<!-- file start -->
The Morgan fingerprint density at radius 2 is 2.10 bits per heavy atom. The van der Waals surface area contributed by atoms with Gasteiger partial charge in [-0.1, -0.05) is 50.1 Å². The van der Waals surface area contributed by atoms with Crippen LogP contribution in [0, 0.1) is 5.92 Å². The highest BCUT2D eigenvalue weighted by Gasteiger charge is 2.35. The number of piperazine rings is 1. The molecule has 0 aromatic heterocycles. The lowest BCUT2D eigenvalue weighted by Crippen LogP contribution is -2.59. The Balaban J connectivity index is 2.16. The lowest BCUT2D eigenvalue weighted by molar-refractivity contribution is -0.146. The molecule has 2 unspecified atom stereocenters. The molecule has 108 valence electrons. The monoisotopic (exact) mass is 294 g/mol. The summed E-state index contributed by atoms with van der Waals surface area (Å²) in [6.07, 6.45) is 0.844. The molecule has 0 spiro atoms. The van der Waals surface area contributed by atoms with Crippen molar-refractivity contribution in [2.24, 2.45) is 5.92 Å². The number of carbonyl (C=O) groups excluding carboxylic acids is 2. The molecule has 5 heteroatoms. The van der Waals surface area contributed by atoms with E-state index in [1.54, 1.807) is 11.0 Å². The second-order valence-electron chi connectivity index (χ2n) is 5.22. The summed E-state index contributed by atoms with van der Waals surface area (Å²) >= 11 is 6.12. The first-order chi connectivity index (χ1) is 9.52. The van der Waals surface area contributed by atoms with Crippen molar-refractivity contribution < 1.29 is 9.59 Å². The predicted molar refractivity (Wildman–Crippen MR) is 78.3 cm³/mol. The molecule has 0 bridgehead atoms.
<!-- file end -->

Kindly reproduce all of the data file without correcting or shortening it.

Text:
The Morgan fingerprint density at radius 2 is 2.10 bits per heavy atom. The van der Waals surface area contributed by atoms with Gasteiger partial charge in [-0.1, -0.05) is 50.1 Å². The van der Waals surface area contributed by atoms with Crippen LogP contribution in [0, 0.1) is 5.92 Å². The highest BCUT2D eigenvalue weighted by Gasteiger charge is 2.35. The number of piperazine rings is 1. The molecule has 0 aromatic heterocycles. The lowest BCUT2D eigenvalue weighted by Crippen LogP contribution is -2.59. The Balaban J connectivity index is 2.16. The lowest BCUT2D eigenvalue weighted by molar-refractivity contribution is -0.146. The molecule has 2 unspecified atom stereocenters. The molecule has 108 valence electrons. The monoisotopic (exact) mass is 294 g/mol. The summed E-state index contributed by atoms with van der Waals surface area (Å²) in [6.07, 6.45) is 0.844. The molecule has 0 spiro atoms. The van der Waals surface area contributed by atoms with Crippen molar-refractivity contribution in [2.24, 2.45) is 5.92 Å². The number of carbonyl (C=O) groups excluding carboxylic acids is 2. The molecule has 5 heteroatoms. The van der Waals surface area contributed by atoms with E-state index in [1.54, 1.807) is 11.0 Å². The second-order valence-electron chi connectivity index (χ2n) is 5.22. The summed E-state index contributed by atoms with van der Waals surface area (Å²) >= 11 is 6.12. The first-order chi connectivity index (χ1) is 9.52. The van der Waals surface area contributed by atoms with Crippen molar-refractivity contribution < 1.29 is 9.59 Å². The predicted molar refractivity (Wildman–Crippen MR) is 78.3 cm³/mol. The molecule has 0 bridgehead atoms.